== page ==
Historical Context: Print -- Video -- Online
 Wyatt Earp lived the mortal life of a man. He is worshipped as a legendary lawman. He is spit-on for cold-blooded murder. Wyatt Earp remains America’s most famous frontier law-dog. He spent most of his life running saloons and playing cards in every mining boomtown that popped up its tents. From Tombstone, Arizona, to Alaska, Wyatt traveled where money was found in the earth and considered himself a “business” man. The O.K. Corral is the event he is most remembered for. But did he tame the wild frontier or murder innocent men?
 The biography of Wyatt Earp remains one of the most substantially disputed of any hero of our time. Throughout his life Wyatt continually found himself struggling in a fight for truth. He found himself in favor of the republican newspapers while the democratic newspapers soiled his name and sided with the outlaw cowboys. During 1878-82, the span of Wyatt’s stay in Tombstone, the Epitaph was the home republican paper and the Nugget was the democratic. The Nugget represented Johnny Behan, Cochise County Sheriff, Wyatt Earp’s rival, the cowboys, and many other high city officials. The Nugget charged Wyatt Earp with stage robbing and murder. Meanwhile, the Epitaph sided with Wyatt Earp and denounced the democratic leaders for skimming taxes and aiding cattle rustling cowboys. Frontier journalism formed popular beliefs as it fought its own war against political adversaries. In addition, Wyatt found himself as a lawman conveniently siding in favor of his business in town. Naturally, Wyatt possessed favoritism for good friend John H. “Doc” Holliday, notoriously known as a killer. Book after book has been published, each contradicting the other in a debate to label Wyatt—murderer or hero. Unfortunately, Wyatt Earp’s life is filled with a political haze, and the truth is hidden in his grave.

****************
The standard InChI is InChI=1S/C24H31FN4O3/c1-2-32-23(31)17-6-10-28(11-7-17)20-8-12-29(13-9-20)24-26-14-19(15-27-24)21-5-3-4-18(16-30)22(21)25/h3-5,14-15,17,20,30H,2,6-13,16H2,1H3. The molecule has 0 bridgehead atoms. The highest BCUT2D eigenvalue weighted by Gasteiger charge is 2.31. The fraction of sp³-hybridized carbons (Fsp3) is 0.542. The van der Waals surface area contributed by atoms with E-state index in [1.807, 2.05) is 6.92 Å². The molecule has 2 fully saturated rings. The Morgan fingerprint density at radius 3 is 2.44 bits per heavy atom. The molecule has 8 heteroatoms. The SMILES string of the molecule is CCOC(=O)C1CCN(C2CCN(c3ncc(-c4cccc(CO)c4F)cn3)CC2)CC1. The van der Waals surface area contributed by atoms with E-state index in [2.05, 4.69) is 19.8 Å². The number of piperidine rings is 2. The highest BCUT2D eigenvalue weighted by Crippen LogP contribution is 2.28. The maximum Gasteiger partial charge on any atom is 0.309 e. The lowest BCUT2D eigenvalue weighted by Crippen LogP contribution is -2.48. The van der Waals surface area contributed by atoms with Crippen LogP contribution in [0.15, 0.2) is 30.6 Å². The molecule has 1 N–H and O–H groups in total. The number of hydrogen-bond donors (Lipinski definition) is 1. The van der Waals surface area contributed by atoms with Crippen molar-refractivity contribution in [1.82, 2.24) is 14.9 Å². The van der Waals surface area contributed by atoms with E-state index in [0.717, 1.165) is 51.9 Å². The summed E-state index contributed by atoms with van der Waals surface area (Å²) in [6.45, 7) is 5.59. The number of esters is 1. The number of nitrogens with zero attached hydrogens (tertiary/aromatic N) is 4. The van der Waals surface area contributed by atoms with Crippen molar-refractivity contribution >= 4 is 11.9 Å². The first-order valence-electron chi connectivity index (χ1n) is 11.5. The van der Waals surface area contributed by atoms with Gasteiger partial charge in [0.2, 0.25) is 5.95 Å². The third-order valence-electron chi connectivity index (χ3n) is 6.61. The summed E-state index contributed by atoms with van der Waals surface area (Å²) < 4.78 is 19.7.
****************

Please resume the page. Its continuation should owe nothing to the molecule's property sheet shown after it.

Wyatt Earp actually spent the later years of his life trying to get his life story told on the screen. Wyatt, sickened by the slander of his name, sought refuge in Hollywood to tell his story. He felt if the world could see the truth, they would no longer dirty his name in the papers. William S. Hart, the biggest cowboy actor of his time and a friend, advised him to have his biography written first, then the movie could be made. Typical business in Hollywood is to make the book a movie. No such book was written until after his death, and it took the world by storm. Wyatt Earp: Frontier Marshall written by Stuart N. Lake was published in 1931. No one could have ever guessed the power that the book possessed.